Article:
Mistral. Radio control slope soarer.
Quote: "Here's an elegant 150 in span 'low-tech' thermal soarer that's straightforward to build and won't break the bank. Mistral, by Jack Elliott.
Over the past couple of decades I have derived much pleasure in designing, building and flying radio controlled scale gliders, the Vintage Glider Club often supplying the inspiration for many of my designs. I count myself fortunate that, near at hand, I have some excellent hill sites that border the Black Mountains of Wales.
But inevitably there are those days when, having arrived at a favourite soaring site, I am faced with the situation that the sun is shining, the sky is blue and there is not a breath of wind coming up the slope -although from watching the buzzards I know that there are thermals about but weak and far between. It's at times like this that you'd need to be a braver man than me to launch a large scale glider over the edge of a 2,000 feet drop.
It's not that a scale glider can't make good use of even a weak thermal, it's the thought that, if I don't connect, it's a long way down to the bottom sliding on my backside on a steep ridge whilst still trying to fly the glider and at the same time trying to pick a suitable field in which to land! It is also the knowledge that the climb back will be even harder carrying a glider weighing 14 lbs in my arms, and the fact that I also carry extra ballast round my turn and am out of condition. (Thinks - if I lost a stone in weight would the glider appear to be lighter?) Having experienced lack of thermals a few times over the last twenty years I now have no wish to repeat the aforementioned slide down and climb up which might well cut short my retirement.
For this reason I decided it would be a good idea to have a lightly loaded thermal soarer at hand for such days. At worst an up the slope landing would be less daunting with a model which would be easier and less expensive to repair than a scale glider. Of course, one could go out and buy a suitable ARTF thermal soarer but as I enjoy building and my balsa stocks look healthy and my scrap box promising, I put pen to paper and designed a low-tech glider that is, by my standards, easy to build, and will not break the bank.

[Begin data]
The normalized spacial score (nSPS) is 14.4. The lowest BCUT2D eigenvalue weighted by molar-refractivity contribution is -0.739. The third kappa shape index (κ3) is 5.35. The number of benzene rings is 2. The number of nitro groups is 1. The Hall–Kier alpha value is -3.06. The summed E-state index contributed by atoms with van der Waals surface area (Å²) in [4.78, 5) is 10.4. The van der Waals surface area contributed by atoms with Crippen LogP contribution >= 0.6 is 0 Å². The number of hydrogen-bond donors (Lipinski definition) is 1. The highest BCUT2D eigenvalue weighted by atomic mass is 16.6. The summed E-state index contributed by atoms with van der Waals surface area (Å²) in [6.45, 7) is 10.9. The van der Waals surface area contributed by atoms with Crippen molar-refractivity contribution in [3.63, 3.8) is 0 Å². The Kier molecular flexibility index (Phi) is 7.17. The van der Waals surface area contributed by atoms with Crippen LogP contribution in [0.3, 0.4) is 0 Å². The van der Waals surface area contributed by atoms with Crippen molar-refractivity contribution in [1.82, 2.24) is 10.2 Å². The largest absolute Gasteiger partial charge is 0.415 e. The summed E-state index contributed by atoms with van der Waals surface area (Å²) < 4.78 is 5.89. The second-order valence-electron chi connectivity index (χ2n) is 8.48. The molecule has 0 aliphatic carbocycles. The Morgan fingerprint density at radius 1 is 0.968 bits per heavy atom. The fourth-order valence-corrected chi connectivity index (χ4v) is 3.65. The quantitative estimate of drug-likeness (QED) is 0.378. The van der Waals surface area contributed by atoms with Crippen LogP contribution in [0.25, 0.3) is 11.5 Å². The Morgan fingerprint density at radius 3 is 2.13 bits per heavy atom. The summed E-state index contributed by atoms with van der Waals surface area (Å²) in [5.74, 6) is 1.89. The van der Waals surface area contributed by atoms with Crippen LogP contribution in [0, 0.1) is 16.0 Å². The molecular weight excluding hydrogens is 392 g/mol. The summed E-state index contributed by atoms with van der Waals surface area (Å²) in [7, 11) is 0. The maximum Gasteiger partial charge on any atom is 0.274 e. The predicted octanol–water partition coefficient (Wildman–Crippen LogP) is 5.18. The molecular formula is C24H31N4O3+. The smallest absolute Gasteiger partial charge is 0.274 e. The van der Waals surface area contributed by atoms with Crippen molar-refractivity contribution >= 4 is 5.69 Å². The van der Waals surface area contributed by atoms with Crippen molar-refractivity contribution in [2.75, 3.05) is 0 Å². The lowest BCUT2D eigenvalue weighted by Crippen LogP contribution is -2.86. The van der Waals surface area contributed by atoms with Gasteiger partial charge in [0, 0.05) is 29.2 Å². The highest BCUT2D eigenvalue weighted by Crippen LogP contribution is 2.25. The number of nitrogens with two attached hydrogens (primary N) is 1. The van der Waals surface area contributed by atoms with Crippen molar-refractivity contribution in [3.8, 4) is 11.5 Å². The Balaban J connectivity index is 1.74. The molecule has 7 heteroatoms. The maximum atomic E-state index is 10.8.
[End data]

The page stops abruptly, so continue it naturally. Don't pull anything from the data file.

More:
The design of my model conforms to the formula used for most thermal soarers of this type so they do all tend to look similar. In my case I don't like cutting bits of standard length sheets as, to my mind, this is wasteful, so each wing panel is 36 in long, or if longer wings are desired, a combination of 36 in and 48 in. As to the mean wing cord, Mistral uses one 4 in sheet and two 3 in sheets, edge glued together so giving a ten inch cord, so little wood is wasted and rib spacing of just under 2 in, so wood can be bought to size here.
And now to the model itself. My method for transferring plan parts to wood is to place a sheet of thin art card under the plan with a sheet or sheets of carbon transfer paper face down on the card. Then I trace over the parts on the plan so transferring them to the art card, which is then cut out using a modelling knife to make an accurate set of master templates.
My first job is to make a complete kit of parts so that once the construction actually gets under way all the bits are at hand and this really does speed up construction.
The fuselage. Using the template, cut out two 1/32 ply sides and two 1/8 balsa sides complete with all slots and holes, etc. Evo-Stick the ply sides to the balsa outerskins making sure you finish up with a left and right side. Glue on the 1/4 in sq longerons where shown on the plan. Evo-Stick in the 1/32 in ply doublers (they fit inside the 1/4 in sq. balsa longerons). Mark all former positions on the inside of each side. Lay one side flat on the bench and glue in formers 3, 4, and 5, making sure they are square..."
Mistral, Radio Modeller, April 1993.
Note this is a low resolution plan.
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